A person who works with complete focus has a major advantage over a workaholic who multi-tasks all day and responds to every interruption, according to a story by tech writer Mike Elgan on InternetNews.com.
Elgan cites New York Times columnist David Brooks, who himself cites Malcolm Gladwell in that author's latest book, Outliers: "Control of attention is the ultimate individual power. People who can do that are not prisoners of the stimuli around them."
But in an age of real-time e-mail notifications thanks to Outlook, plus instant messages, Twitter, Facebook, LinkedIn, personal phone calls, business phone calls, comment threads, meetings, lunch, breaking news and coworkers dropping by your office, it's growing increasingly hard to ignore distractions. In this age, distractions seek you out, Elgan writes.
As a result, productivity suffers. You end your day exhausted by work, no doubt, but have you ever thought about how much that exhaustion is the result of true work, and how much is due to the mental effort expended in addressing, or at least ignoring, distractions.?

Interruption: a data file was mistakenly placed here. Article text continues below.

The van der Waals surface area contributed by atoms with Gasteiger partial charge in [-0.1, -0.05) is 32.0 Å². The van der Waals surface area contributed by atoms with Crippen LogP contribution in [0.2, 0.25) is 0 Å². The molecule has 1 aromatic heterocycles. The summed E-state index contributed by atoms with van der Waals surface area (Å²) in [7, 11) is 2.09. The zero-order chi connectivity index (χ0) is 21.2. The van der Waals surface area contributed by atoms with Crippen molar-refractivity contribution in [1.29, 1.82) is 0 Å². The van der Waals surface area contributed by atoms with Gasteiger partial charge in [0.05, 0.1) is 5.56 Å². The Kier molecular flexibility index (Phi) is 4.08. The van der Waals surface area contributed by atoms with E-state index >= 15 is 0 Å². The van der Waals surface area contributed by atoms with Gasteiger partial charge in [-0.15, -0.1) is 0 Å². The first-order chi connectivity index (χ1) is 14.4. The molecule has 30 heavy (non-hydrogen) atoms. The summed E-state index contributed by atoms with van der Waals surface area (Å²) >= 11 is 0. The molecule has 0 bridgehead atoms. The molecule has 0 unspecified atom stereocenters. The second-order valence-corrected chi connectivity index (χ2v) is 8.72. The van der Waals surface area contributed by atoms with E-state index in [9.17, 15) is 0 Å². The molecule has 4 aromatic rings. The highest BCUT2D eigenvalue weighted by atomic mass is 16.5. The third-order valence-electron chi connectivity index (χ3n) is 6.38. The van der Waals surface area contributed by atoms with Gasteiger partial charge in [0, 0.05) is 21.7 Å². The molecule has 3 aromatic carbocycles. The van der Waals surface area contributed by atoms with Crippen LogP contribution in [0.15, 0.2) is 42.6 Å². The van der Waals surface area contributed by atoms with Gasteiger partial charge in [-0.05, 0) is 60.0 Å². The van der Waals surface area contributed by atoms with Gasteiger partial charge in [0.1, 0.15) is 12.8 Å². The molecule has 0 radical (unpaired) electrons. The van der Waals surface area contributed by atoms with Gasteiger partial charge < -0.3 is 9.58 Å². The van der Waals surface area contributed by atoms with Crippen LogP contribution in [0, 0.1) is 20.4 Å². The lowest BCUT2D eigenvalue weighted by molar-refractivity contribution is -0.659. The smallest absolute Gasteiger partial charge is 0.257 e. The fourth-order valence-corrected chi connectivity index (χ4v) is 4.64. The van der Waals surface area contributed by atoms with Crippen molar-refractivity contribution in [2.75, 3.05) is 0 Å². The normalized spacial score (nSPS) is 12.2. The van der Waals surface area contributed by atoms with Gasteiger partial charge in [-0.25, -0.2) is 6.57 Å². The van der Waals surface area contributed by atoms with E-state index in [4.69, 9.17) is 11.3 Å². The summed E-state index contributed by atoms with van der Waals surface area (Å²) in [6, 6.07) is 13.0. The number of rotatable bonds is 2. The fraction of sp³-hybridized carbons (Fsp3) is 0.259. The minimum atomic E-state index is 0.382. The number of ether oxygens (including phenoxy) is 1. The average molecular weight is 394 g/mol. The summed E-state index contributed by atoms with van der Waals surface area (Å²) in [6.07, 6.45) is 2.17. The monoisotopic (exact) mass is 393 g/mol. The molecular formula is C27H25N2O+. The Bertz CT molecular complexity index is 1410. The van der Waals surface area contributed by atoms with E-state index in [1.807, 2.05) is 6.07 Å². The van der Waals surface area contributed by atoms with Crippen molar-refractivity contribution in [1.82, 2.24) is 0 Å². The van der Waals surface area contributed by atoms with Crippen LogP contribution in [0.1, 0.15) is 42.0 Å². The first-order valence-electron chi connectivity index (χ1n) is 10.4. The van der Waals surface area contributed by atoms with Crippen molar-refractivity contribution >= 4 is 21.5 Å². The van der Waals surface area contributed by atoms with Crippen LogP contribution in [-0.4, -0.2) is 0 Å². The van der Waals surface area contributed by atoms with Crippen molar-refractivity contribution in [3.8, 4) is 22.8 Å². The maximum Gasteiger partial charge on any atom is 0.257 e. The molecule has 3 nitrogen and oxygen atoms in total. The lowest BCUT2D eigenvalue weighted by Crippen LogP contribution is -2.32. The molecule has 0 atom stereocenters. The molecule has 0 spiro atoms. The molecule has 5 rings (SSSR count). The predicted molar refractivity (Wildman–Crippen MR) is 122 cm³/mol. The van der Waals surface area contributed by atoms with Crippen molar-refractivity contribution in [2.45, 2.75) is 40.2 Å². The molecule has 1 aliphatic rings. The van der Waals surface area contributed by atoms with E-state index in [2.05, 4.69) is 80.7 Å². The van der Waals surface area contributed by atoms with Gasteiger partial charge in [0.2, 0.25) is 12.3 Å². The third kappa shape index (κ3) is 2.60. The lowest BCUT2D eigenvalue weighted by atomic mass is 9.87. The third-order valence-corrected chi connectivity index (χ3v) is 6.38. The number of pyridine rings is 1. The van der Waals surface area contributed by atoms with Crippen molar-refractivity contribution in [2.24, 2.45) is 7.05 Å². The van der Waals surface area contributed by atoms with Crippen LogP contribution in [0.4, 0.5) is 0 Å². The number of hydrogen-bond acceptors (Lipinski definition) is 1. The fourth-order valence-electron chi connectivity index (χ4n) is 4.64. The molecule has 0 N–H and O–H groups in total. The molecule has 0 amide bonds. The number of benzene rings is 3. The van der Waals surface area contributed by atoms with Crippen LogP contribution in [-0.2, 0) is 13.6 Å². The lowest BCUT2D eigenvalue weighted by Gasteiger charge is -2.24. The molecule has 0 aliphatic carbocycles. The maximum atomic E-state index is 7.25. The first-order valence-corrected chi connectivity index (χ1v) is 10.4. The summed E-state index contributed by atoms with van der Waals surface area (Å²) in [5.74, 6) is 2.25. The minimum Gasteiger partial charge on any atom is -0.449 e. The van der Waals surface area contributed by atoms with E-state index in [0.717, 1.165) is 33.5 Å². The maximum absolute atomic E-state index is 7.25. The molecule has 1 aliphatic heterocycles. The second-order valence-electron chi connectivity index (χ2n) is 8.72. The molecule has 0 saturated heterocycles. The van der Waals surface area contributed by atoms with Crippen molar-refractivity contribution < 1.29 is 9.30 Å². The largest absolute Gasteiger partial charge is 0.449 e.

Elgan asks just how reasonable it is to "follow" all these things:
So when does the work get done? When do entrepreneurs start and manage their businesses? When do writers write that novel? When do IT professionals keep the trains running on time? When does anyone do anything?
The need for attention, rather than hard work, is imperative, he writes:
A person who works six hours a day but with total focus has an enormous advantage over a 12-hour-per-day workaholic who's "multi-tasking" all day, answering every phone call, constantly checking Facebook and Twitter, and indulging every interruption.
To extrapolate, the classic workplace pressure of staying later than the boss isn't necessarily a good one in the plugged-in 21st century.
As it turns out, controlling your attention may help you be more productive than working hard...and addressing everything.
What do you think?